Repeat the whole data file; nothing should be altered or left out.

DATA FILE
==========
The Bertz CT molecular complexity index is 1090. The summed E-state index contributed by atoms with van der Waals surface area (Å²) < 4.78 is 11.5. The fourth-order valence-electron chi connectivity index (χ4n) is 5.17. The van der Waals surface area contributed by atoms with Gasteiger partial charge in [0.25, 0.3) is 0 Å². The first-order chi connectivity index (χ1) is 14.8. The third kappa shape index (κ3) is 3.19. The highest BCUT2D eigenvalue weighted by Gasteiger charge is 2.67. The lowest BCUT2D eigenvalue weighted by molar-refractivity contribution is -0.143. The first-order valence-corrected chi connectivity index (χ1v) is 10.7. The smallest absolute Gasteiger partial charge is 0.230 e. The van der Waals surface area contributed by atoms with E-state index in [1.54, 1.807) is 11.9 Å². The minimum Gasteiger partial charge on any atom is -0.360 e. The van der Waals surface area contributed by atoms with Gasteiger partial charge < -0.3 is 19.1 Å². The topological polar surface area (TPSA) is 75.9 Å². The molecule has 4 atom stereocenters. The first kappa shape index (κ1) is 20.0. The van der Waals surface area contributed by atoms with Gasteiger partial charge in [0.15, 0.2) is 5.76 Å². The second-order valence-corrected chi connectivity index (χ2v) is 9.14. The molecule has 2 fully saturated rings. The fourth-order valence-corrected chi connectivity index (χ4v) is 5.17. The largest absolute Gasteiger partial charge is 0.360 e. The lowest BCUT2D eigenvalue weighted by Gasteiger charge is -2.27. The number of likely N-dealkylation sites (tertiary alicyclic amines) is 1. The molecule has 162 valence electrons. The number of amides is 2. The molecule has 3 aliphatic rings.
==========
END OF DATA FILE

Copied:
The Bertz CT molecular complexity index is 1090. The summed E-state index contributed by atoms with van der Waals surface area (Å²) < 4.78 is 11.5. The fourth-order valence-electron chi connectivity index (χ4n) is 5.17. The van der Waals surface area contributed by atoms with Gasteiger partial charge in [0.25, 0.3) is 0 Å². The first-order chi connectivity index (χ1) is 14.8. The third kappa shape index (κ3) is 3.19. The highest BCUT2D eigenvalue weighted by Gasteiger charge is 2.67. The lowest BCUT2D eigenvalue weighted by molar-refractivity contribution is -0.143. The first-order valence-corrected chi connectivity index (χ1v) is 10.7. The smallest absolute Gasteiger partial charge is 0.230 e. The van der Waals surface area contributed by atoms with E-state index in [1.54, 1.807) is 11.9 Å². The minimum Gasteiger partial charge on any atom is -0.360 e. The van der Waals surface area contributed by atoms with Gasteiger partial charge < -0.3 is 19.1 Å². The topological polar surface area (TPSA) is 75.9 Å². The molecule has 4 atom stereocenters. The first kappa shape index (κ1) is 20.0. The van der Waals surface area contributed by atoms with Gasteiger partial charge in [0.15, 0.2) is 5.76 Å². The second-order valence-corrected chi connectivity index (χ2v) is 9.14. The molecule has 2 fully saturated rings. The fourth-order valence-corrected chi connectivity index (χ4v) is 5.17. The largest absolute Gasteiger partial charge is 0.360 e. The lowest BCUT2D eigenvalue weighted by Gasteiger charge is -2.27. The number of likely N-dealkylation sites (tertiary alicyclic amines) is 1. The molecule has 162 valence electrons. The number of amides is 2. The molecule has 3 aliphatic rings.